In Burien (Draft)

I’m driving on a thin highway in Seattle
Wearing an expensive black overcoat
And a Hawaiian shirt that’s blue, with white plumerias
I look into the black and yellow of a strip mall at night

There I imagine a young man pushing a grocery cart, a miniature one
He looks and talks like me, but we’re different people
A kindly but large black man asks him for the sixteen cents
Given on the way into the 24-hour Supermarket

From behind, the voice bounces off the black of his heavy overcoat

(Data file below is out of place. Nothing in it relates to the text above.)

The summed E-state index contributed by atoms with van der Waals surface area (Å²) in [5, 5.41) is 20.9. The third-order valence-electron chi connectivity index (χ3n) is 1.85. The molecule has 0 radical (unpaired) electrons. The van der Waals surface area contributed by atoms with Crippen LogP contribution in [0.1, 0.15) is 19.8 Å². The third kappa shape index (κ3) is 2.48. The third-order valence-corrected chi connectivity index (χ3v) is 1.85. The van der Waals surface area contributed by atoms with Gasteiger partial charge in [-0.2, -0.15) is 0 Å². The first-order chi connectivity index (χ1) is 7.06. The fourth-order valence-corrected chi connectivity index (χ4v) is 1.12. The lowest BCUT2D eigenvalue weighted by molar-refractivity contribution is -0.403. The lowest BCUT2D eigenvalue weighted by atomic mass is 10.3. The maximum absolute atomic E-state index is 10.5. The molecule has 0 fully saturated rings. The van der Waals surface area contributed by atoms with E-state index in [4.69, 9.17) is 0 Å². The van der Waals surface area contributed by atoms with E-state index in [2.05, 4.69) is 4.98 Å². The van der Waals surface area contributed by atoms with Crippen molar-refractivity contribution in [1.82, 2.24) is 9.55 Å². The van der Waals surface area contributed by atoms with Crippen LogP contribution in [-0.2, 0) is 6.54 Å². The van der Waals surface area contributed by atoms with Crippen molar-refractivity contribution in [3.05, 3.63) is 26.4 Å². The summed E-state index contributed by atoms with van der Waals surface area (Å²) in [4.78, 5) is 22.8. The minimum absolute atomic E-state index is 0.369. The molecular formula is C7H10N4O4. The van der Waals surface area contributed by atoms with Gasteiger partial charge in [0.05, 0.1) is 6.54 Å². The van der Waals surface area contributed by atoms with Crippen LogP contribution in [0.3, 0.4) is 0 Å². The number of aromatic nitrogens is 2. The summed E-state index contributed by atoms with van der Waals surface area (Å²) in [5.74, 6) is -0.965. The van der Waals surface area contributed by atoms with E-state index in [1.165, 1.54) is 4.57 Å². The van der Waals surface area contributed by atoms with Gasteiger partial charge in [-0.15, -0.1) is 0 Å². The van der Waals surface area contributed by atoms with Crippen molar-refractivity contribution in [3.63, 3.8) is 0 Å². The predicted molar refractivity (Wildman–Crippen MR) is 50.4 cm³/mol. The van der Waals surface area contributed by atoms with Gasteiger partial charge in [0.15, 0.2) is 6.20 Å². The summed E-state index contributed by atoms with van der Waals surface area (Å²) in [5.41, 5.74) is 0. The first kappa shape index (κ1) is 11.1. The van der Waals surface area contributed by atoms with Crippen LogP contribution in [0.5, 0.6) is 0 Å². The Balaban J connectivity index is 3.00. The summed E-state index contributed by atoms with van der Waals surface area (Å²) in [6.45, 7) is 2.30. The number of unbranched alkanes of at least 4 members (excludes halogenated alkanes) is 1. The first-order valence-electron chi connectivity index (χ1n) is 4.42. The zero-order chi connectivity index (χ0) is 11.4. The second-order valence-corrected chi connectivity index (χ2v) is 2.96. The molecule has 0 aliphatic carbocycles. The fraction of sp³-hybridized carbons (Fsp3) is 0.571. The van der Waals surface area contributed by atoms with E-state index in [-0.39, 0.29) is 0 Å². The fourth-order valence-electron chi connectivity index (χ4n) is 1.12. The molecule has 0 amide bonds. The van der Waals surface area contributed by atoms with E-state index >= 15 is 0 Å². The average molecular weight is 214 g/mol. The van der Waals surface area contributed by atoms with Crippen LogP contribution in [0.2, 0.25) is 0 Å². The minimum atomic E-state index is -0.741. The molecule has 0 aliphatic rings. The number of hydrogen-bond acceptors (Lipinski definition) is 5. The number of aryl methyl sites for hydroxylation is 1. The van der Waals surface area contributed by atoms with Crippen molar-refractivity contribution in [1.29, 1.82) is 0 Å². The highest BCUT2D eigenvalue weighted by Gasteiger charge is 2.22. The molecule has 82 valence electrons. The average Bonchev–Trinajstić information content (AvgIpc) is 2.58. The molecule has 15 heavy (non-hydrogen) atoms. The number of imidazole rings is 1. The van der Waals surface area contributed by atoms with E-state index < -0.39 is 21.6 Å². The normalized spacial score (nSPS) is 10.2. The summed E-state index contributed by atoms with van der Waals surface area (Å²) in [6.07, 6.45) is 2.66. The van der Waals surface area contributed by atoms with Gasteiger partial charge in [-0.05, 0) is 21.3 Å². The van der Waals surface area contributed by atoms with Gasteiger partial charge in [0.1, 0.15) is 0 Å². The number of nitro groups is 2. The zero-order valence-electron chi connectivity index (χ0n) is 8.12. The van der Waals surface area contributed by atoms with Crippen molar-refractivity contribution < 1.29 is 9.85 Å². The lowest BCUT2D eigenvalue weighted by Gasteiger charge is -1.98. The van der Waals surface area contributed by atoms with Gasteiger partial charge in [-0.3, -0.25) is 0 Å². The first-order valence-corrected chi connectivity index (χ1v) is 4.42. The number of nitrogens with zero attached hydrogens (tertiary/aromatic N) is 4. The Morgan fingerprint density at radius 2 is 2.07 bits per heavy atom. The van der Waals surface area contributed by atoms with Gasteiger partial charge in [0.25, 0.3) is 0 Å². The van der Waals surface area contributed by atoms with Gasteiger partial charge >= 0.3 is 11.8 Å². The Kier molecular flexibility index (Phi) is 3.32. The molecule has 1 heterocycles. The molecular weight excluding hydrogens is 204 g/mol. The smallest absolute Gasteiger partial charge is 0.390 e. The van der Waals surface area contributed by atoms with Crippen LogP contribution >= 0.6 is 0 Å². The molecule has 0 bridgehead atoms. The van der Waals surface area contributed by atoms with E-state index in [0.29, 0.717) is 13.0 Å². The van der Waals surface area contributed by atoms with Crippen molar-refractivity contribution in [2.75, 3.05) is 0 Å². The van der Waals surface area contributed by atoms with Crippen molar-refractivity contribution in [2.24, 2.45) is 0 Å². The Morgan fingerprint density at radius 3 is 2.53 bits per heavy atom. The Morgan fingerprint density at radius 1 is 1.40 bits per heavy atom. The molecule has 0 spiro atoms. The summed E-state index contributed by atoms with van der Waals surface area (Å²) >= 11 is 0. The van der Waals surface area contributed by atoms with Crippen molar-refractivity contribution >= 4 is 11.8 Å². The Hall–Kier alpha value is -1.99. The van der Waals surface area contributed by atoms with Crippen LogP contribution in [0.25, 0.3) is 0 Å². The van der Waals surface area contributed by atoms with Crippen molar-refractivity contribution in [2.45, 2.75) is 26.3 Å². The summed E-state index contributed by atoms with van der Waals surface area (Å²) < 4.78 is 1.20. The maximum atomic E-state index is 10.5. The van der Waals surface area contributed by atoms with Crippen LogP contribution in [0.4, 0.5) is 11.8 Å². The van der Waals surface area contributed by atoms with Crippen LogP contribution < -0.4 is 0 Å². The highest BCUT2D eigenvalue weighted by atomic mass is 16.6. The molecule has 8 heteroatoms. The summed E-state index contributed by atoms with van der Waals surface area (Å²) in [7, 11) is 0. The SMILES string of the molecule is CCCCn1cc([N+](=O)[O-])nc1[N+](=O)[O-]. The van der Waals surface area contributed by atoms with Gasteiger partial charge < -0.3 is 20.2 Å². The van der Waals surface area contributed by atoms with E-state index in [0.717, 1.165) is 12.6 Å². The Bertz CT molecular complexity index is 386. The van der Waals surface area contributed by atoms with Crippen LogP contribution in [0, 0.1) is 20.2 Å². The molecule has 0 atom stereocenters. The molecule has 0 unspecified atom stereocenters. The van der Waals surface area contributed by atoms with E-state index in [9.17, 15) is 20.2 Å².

Then dies as the young man walks away, armored like a tank
A stout woman his age walks a meandering path toward him
As he slips the key into the trunk’s keyhole

He never once looks her in the eye
“This is… weird. I realize this. Look…”
Pop goes the trunk, and the rustle of thin white plastic
“…two kids and we’re living out of the back of my car…”
The expensive shampoo is inside, as are the ice cream sandwiches
“…just twenty-five dollars from having a room for two weeks…”
The bottles of good wine, for the first time in his life
“…this is the most embarrassed I’ve ever been in my life…”

“Don’t be.” He is authority, in heavy black fabric
He gives the dollar that the black man saw
But she sees the twenty
Triads of regret, apprehension, responsibility

Now we all wear black armor
She shivers
He looks away
I drive

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